More people than ever a resolving to be more financially healthy in the coming 12 months than ever. Each year, we typically sit down and list out our goals. Things like “lose 20 pounds,” and “save $1,000” usually frequent such lists. However, in the personal finance world, I have seen some really amazing (some lofty) debt resolutions for the new year. Honestly, they are inspiring. It made me sit down and reflect on what my resolutions for 2020 were.
When 2020 began, I had some pretty hefty resolutions, as many people do. None of us expected COVID to derail our plans. Financially, I’m glad to have been able to pay my rent for all 12 months this year. I am glad to have had a little money in my bank account at all times. More importantly, we haven’t accrued any new debt. When it comes to having met last year’s goals though, there was a valiant effort made.
As far as cutting our debt in half, that did not happen this year. We were on one income for most of the year and were doing good to make minimum payments. The bigger deal is that we did not accrue any new debt. Both of us hustled more this year with side work, freelance, and other opportunities where we could make money. That goal was definitely met.
The others on the list, well…
I did not reach my goal weight, nor did I finish my novel, or run a 5K. I did learn some German (though I’m not fluent) and I read more this year (40 books in total). I also took a few minutes every day to practice some sort of self-care: goal met. While these may not seem like a huge deal, they were things that significantly improved 2020 for me.
Debt Resolutions for 2021
Now, for my finances in 2021, I’m hesitant to make any big debt resolutions or financial goals. When it boils down to it, I don’t know what the next 12 months will bring us in terms of our money. My husband is starting a new job next week, so we will have an additional income. For the first three months of the year, we will be tying up any loose ends in Atlanta, taking care of things like tires for the car and maintenance items, and getting fully settled in our new home.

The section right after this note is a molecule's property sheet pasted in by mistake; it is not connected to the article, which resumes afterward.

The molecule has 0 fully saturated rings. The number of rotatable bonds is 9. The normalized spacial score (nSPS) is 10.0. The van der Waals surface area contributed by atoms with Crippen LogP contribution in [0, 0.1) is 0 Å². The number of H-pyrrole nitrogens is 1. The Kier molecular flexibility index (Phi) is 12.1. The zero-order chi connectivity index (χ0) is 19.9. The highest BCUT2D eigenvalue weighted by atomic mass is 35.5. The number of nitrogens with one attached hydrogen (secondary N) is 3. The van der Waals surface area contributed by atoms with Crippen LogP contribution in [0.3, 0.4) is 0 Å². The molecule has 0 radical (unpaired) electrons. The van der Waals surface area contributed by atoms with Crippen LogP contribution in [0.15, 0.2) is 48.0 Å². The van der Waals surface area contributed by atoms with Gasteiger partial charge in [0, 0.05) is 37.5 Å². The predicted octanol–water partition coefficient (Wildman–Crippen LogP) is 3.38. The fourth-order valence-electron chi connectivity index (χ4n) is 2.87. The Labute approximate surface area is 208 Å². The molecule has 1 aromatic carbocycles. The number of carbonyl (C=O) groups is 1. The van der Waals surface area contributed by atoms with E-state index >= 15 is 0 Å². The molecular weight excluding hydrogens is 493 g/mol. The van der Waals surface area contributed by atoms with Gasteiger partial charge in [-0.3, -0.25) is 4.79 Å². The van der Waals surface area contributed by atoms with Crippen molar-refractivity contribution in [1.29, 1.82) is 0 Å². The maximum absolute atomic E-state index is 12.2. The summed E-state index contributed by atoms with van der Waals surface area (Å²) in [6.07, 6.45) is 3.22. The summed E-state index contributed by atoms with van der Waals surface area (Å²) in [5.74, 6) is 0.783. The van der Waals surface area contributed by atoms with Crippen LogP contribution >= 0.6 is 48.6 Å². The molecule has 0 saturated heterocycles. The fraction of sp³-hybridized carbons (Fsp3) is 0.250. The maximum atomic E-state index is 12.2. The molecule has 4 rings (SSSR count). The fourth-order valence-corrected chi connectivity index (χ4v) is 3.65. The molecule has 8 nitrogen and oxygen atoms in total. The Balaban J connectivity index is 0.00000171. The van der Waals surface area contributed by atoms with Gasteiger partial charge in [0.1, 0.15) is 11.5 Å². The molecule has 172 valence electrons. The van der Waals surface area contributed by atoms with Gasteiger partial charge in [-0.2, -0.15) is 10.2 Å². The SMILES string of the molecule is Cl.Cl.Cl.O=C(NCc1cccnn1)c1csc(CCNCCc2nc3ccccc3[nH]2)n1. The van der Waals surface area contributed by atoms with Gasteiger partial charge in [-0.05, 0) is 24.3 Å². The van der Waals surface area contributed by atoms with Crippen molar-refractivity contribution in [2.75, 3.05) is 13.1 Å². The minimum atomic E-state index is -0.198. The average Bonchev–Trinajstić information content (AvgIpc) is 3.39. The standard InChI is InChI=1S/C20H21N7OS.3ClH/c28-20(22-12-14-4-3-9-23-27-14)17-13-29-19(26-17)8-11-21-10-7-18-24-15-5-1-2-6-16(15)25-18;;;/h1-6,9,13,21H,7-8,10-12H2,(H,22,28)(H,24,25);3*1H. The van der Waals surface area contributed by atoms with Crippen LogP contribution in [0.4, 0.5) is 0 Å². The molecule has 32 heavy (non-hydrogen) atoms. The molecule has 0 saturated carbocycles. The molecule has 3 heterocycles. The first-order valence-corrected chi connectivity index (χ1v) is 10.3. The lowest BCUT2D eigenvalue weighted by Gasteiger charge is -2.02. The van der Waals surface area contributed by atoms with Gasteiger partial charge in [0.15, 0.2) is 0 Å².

After that, we plan to focus on snowballing every extra penny we have towards our debt. In essence, my husband’s new salary should all be additional debt payment cash (whew!). I’m excited about the potential for change for us, but hesitant to be too optimistic, as I am sure many people are feeling right now.
2020 changed a lot of people’s ability to look forward and plan things like debt goals for the next 12 months. For most people, it is hard to plan for anything more than 30 days in advance. So, for now, we are taking everything in stride. I can’t wait to keep you updated on our progress through the next year.
Readers, are you making any debt resolutions for 2021? Are you finding it difficult to look forward to the next year too?
- Debt and the Holidays: An American Story
- Update: Settling Into Our New Home
- How to Succeed at the 365 Day Money Challenge
- Do People Still Cut Credit Cards?
Amanda Blankenship is the Director of Social Media for District Media. In addition to her duties handling everything social media, she frequently writes for a handful of blogs and loves to share her own personal finance story with others. When she isn’t typing away at her desk, she enjoys spending time with her daughter, husband, and dog. During her free time, you’re likely to find her with her nose in a book, hiking, or playing RPG video games.
Leave a Reply